Just how far can we go in trying to express the Gospel message in contemporary contexts?
Recently over lunch, a fellow I know related a story to me about the difficulties faced in missions work. The story comes from a friend of his, the fellow said, and goes something like this:
As this translator dialogged with the tribal elders, he began to describe the imagery that this passage described. He elaborated on the attributes of the lamb and its sacrificial symbolism. When he finished, he asked if there was an animal they were familiar with that might have these same spiritual connotations. With big smiles on their faces they replied that, yes, indeed there was. This tribe sacrificed pigs, native to their island.
So after much struggling with God, and prayer, the missionary translated the passage for the tribe as this: "Behold the pig of God Who takes away the sin of the world!" What's important here is that the principle of Scripture was expressed in a contemporary way and the message is now getting through."
I was rather stunned, as were the other people sitting at our table. The pig of God?!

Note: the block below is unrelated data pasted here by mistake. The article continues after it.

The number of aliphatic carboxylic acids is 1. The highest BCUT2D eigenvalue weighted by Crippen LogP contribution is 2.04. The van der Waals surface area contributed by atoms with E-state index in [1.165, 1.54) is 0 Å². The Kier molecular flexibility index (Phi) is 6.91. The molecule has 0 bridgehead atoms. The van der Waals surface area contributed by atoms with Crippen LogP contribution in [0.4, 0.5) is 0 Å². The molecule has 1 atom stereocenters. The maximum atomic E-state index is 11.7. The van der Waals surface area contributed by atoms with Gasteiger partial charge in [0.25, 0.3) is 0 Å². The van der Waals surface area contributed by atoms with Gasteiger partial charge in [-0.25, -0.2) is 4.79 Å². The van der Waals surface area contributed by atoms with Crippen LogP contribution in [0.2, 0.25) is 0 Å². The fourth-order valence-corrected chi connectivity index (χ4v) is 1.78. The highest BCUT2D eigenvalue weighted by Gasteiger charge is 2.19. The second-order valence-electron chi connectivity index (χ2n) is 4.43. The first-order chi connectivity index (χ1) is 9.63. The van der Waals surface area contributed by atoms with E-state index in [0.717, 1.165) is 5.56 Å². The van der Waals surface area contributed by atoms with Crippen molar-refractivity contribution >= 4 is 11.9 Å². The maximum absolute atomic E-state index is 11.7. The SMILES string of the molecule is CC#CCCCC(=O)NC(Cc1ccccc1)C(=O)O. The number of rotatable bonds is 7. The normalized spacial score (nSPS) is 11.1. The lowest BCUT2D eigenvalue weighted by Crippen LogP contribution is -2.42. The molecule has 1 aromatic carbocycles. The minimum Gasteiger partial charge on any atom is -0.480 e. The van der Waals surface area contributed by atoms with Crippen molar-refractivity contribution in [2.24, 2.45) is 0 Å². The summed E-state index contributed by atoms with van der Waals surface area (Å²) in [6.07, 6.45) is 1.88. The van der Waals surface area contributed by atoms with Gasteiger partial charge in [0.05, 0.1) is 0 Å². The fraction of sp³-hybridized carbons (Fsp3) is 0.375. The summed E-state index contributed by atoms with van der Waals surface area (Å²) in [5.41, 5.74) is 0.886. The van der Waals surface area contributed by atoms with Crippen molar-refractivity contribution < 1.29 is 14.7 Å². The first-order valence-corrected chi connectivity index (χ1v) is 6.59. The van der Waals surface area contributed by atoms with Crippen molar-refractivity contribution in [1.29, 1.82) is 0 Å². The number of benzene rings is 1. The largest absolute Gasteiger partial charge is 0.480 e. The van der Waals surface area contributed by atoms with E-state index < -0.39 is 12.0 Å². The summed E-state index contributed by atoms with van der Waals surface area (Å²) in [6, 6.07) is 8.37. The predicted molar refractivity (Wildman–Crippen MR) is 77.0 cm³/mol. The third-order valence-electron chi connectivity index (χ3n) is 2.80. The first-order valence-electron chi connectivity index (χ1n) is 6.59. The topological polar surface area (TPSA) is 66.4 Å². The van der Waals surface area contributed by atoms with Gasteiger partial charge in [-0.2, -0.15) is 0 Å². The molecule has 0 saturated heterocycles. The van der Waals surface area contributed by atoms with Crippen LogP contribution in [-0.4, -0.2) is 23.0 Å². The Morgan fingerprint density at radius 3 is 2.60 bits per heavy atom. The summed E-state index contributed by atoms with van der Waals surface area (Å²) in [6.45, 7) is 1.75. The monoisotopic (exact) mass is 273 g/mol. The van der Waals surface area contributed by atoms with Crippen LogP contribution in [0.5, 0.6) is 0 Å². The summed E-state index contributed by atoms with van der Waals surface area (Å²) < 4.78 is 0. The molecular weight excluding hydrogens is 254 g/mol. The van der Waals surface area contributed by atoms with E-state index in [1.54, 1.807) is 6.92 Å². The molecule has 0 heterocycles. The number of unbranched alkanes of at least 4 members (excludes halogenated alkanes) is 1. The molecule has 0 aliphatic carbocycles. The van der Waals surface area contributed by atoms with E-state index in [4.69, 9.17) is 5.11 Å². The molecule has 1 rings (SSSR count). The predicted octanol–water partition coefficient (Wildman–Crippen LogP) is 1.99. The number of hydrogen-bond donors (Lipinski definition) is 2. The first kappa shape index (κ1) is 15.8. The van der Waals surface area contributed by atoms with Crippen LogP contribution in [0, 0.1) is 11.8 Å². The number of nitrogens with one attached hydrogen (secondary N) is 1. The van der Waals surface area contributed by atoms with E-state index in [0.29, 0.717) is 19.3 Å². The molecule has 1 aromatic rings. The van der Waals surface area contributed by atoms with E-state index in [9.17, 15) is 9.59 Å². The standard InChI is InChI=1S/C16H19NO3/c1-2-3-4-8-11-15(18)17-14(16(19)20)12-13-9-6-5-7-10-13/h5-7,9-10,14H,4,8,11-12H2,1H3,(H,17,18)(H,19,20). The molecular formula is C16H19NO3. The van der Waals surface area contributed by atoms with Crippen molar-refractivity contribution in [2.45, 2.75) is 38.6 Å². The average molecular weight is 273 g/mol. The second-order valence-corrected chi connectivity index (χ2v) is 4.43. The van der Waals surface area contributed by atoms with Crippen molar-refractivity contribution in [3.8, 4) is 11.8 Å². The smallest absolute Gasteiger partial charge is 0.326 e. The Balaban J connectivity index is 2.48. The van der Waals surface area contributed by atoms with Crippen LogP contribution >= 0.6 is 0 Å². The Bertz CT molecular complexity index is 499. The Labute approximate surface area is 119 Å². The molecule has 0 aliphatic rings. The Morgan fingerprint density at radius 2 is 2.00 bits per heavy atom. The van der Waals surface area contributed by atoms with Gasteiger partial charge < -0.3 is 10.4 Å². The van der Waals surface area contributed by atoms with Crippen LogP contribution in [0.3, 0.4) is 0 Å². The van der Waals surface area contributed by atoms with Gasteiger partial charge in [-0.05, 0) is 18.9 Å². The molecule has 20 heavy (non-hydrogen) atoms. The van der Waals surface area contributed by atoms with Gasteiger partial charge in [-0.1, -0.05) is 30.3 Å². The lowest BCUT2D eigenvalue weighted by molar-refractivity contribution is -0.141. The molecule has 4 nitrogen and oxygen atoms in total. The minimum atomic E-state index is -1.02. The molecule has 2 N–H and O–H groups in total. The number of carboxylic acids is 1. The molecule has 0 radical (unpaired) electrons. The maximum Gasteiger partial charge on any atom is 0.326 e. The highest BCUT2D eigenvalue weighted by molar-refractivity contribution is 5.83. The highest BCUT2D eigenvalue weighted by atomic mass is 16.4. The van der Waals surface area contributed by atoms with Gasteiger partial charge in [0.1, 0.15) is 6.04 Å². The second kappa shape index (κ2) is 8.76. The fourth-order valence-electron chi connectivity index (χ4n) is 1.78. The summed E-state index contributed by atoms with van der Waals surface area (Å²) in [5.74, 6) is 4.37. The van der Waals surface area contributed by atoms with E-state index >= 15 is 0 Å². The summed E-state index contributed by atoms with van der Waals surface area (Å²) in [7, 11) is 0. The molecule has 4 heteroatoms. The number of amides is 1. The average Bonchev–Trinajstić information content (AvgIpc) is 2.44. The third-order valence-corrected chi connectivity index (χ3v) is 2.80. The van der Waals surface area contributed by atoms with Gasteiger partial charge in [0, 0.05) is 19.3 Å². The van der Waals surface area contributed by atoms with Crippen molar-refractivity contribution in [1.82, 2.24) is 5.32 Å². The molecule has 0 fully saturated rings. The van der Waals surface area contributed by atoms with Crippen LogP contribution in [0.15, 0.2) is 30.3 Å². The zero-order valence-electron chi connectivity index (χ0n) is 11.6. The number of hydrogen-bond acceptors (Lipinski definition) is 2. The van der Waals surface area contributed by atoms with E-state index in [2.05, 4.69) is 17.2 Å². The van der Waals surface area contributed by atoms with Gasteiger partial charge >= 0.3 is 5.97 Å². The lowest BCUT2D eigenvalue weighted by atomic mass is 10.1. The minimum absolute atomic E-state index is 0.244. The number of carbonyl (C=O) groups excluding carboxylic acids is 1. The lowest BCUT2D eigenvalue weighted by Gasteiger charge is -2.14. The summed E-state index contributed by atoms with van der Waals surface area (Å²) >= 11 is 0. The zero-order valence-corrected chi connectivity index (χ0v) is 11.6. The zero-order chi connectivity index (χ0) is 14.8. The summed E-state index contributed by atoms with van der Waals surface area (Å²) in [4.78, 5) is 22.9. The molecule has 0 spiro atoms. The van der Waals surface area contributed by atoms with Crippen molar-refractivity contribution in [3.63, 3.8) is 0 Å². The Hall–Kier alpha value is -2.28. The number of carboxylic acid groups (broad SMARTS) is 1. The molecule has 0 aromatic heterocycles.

This, my friends, is why we need good education. Prior to age 8, I had never seen a real-life sheep. Even to this day, any substantial knowledge of sheep and Shepherding I have is restricted to what I have been told by others, and the pictures they have shown me. How hard would it be to show a picture of a sheep to this tribe? Or, lacking a picture, simply describe the sheep and how they behave?
Sheep are helpless, easy prey without a good shepherd. Pigs are not. Sheep are fairly gentle animals, who respond to the voice of their shepherd. Pigs are not, and do not. Sheep are silent before their shearers, but pigs are not shorn. Pigs are slaughtered. I'm under the impression that they are not quiet about it either. Just how many of Jesus teachings using the imagery of sheep would be distorted, or even contradicted, if you impose the imagery of a pig in the place of a sheep? How many years will other teachers and missionaries have to spend fixing the problems such a "translation" can create, if they can be fixed at all?
I think this missionary is right to have struggled in prayer. He should have struggled more. If we follow this missionary's line of thinking, how far should we go in contextualizing the Gospel message? Suppose a people group are unfamiliar with good, faithful Fathers. Should we then baptize in the name of the Mother, Son, and Holy Spirit? No, you explain from the Bible how Fathers are supposed to behave, and that will clarify the imagery being used. What if the culture you are trying to reach has rejected marriage? Do we start calling the church the "same-sex partner/one night stand" of Christ? I think you get the idea.
I'm not saying we need to export American churches with fellowship halls and pews, with ice cream socials and VBS. What I am saying is that teachers need to actually teach, not confuse.